This past weekend, I was craving anything chocolate but didn’t want to put forth much effort into making a yummy treat. So, I made these easy, breezy chocolate truffles. And trust me, they are very easy to make.
12 0z. bag milk chocolate chips
1/4 cup sour cream
2 Tbs. almond flavoring
Powdered sugar or cocoa
In a microwave-safe bowl, melt the chocolate chips on medium for 3-4 minutes, stirring halfway through.
Once done melting, stir until completely smooth.
Mix in the sour cream and almond flavoring and blend well.
Refrigerate for 30-60 minutes.
Roll into 3/4 inch. balls and then roll into powdered sugar or cocoa.
If you haven’t already noticed, I have a big sweet tooth. The Key Lime Strawberry Cheesecake recipe is perfect for fulfilling my sugar cravings and is a refreshing summer dessert. After all, it is a refreshing dessert for the whole year!
2 cups graham cracker crumbs
1/4 cup white sugar
1/2 cup butter, melted
3 – 8oz. packages of cream cheese softened
1 1/4 cups sugar
3 large eggs
1 – 8oz. container sour cream
1 1/2 tsp grated lime rind (lime zest)
1/2 cup Key Lime Juice (recommend Kermit’s Key Lime Shoppe juice; order online only)
Preheat oven to 350 degrees.
Stir together first three ingredients and firmly press on the bottom and 1 inch up the sides of a greased 9-inch springform pan.
Bake crust at 350 degrees for 8 minutes; cool completely. Reduce oven to 325 degrees.
Beat cream cheese at medium speed with an electric mixer until fluffy; gradually add 1 1/4 cups of sugar, beating till blended. Add eggs, one at a time, beating well after each addition. Stir in sour cream, rind, and juice. Pour batter into cooled crust.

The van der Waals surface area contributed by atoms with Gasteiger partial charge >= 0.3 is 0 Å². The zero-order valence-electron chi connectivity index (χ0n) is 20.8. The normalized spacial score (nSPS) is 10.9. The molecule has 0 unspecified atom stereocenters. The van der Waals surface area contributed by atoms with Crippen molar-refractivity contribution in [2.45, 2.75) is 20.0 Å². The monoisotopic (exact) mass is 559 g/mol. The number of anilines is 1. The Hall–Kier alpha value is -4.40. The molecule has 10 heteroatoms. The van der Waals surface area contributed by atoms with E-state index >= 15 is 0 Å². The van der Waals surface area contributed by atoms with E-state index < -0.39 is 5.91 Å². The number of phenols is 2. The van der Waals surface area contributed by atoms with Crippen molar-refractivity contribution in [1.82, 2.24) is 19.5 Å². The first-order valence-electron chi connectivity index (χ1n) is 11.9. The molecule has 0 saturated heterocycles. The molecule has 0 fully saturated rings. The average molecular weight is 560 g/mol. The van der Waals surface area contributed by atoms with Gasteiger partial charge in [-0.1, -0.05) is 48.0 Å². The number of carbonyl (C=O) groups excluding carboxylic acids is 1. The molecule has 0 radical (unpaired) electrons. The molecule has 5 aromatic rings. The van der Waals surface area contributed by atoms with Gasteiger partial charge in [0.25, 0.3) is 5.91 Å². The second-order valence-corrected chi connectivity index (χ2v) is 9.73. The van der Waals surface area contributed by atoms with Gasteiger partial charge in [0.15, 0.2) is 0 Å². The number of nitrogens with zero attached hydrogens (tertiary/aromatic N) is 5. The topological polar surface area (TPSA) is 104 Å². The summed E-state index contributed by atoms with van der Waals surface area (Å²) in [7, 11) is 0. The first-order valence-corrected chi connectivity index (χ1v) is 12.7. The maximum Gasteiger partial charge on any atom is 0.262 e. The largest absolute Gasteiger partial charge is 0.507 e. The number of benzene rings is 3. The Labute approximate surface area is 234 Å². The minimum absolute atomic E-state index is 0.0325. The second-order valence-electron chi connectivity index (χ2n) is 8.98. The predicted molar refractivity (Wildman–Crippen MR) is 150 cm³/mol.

Place in 325 degrees oven and bake for 1 hour and 5 minutes; turn the oven off. Partially open the oven door; let stand in oven for 15 minutes. Remove from the oven and immediately run a knife around the edge of the pan, releasing the sides.
Cool completely in pan on a wire rack; cover and chill 8 hours. Garnish with strawberry slices, blueberries, and lime rind.
1 1/4 cups fresh strawberries
1/4 cup white sugar
1 1/2 tsp lime rind
1 tsp lemon juice (or more to taste)
Process all ingredients in a food processor until smooth, stopping to scrape down the sides.
*Sauce should be a bit tangy, but not overwhelmingly so.
Drizzle over the top slices of the cheesecake when serving.
Raspberry Sauce (alternate)
1/2 jar seedless raspberry jam
1/2 cup fresh raspberries, halved
1 Tbsp lemon juice
Cook all ingredients over medium heat, stirring constantly so the sauce cooks but doesn’t stick. Once the jam turns into a liquid, remove from heat and cool, then refrigerate. Drizzle over slices of cheesecake when served.